Earth is increasingly relying on space technology

 Earth is increasingly relying on space technology

Safe communication between military personnel, predicting forest fires, real-time images of air pollution, knowing exactly how much water crops need, and rapid identification of imminent dike subsidence. This is a selection of applications made possible by satellites orbiting the earth.

In almost every corner of our society, space technology offers opportunities: for companies to develop new products and services, and for governments to perform their tasks well. The space sector is growing at an above-average speed: between 2014 and 2018 employment increased by 20%. This statistic is an outcome from a study by Dialogic, that was carried out on behalf of the Ministry of Economic Affairs and Climate.

Anyone who thinks that space travel is only important for astronauts or rocket builders is wrong. This research shows that it benefits us all: from farmers to military personnel and from companies and governments to anyone who ever uses a weather forecasting app. The research also shows that we are only at the beginning of what we can all do with space travel – especially the combination with other technologies such as AI can still bring us a lot. That is why the [Dutch] government is investing € 387.5 million in space between 2020 and 2022.

Dutch State Secretary of Economic Affairs and Climate Mona Keijzer

Above-average growth

In 2018, the Dutch space sector provided approximately 10,500 jobs, contributed 1.9 billion euros in production value, and 1 billion euros in added value. The space sector has grown above average since 2014, in terms of employment by even more than 20%. According to the Dialogic researchers, this shows that the Dutch space sector remains competitive in this global growth market.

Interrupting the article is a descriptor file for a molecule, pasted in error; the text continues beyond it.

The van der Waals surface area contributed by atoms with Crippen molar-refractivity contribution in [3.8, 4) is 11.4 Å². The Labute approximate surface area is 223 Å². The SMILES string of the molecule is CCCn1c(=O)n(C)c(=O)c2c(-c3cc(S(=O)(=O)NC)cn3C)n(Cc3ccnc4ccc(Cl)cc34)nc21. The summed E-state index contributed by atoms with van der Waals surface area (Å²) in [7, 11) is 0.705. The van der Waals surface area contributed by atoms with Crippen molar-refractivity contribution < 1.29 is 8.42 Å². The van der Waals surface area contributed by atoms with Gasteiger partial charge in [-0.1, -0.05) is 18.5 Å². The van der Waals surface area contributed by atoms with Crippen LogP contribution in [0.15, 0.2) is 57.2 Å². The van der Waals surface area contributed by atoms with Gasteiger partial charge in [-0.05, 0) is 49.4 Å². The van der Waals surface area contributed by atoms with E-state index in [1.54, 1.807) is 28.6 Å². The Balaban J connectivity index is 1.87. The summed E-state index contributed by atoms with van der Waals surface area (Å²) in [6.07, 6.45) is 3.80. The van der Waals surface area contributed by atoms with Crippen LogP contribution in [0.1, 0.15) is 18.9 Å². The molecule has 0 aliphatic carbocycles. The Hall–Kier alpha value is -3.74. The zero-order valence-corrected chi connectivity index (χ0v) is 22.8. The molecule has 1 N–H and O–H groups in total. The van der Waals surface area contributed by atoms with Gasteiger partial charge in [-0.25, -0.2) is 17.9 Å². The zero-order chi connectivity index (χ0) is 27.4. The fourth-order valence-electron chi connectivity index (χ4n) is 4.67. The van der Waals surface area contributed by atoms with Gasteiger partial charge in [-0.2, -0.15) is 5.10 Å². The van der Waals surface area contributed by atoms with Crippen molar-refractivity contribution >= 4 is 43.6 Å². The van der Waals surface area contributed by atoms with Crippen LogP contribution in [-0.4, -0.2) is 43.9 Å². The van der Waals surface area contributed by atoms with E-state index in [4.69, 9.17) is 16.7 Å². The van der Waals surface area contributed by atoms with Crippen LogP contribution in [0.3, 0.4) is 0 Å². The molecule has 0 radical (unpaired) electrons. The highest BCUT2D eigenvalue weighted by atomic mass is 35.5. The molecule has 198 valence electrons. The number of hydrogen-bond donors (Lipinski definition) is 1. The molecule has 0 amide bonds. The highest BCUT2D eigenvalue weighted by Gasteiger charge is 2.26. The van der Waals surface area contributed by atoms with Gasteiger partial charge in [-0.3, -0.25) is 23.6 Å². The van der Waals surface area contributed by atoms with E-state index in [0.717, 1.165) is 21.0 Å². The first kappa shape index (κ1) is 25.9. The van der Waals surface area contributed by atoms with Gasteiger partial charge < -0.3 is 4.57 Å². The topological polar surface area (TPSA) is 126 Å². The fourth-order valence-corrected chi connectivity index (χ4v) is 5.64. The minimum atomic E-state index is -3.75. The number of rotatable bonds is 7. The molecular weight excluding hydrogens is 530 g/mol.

Dutch innovation in space

There are currently several examples of Dutch innovation floating in orbit around the earth. The space instrument TROPOMI, largely developed in the Netherlands, monitors global emissions of greenhouse gases such as nitrogen dioxide and methane on a daily basis. The National Icon Hiber makes it possible with their satellite network to connect even in the most remote places in the world with smart devices. And in September 2020, the HyperScout-2 went aboard the Vega rocket. HyperScout-2 was developed by the Cosine company in Warmond (South Holland) and is the first AI-based earth observation instrument. Forest fires can be detected and predicted with the algorithm.

Note: This is a translation of original article in Dutch, as published on the Dutch National Government portal on 10 November 2020.

Remco Timmermans

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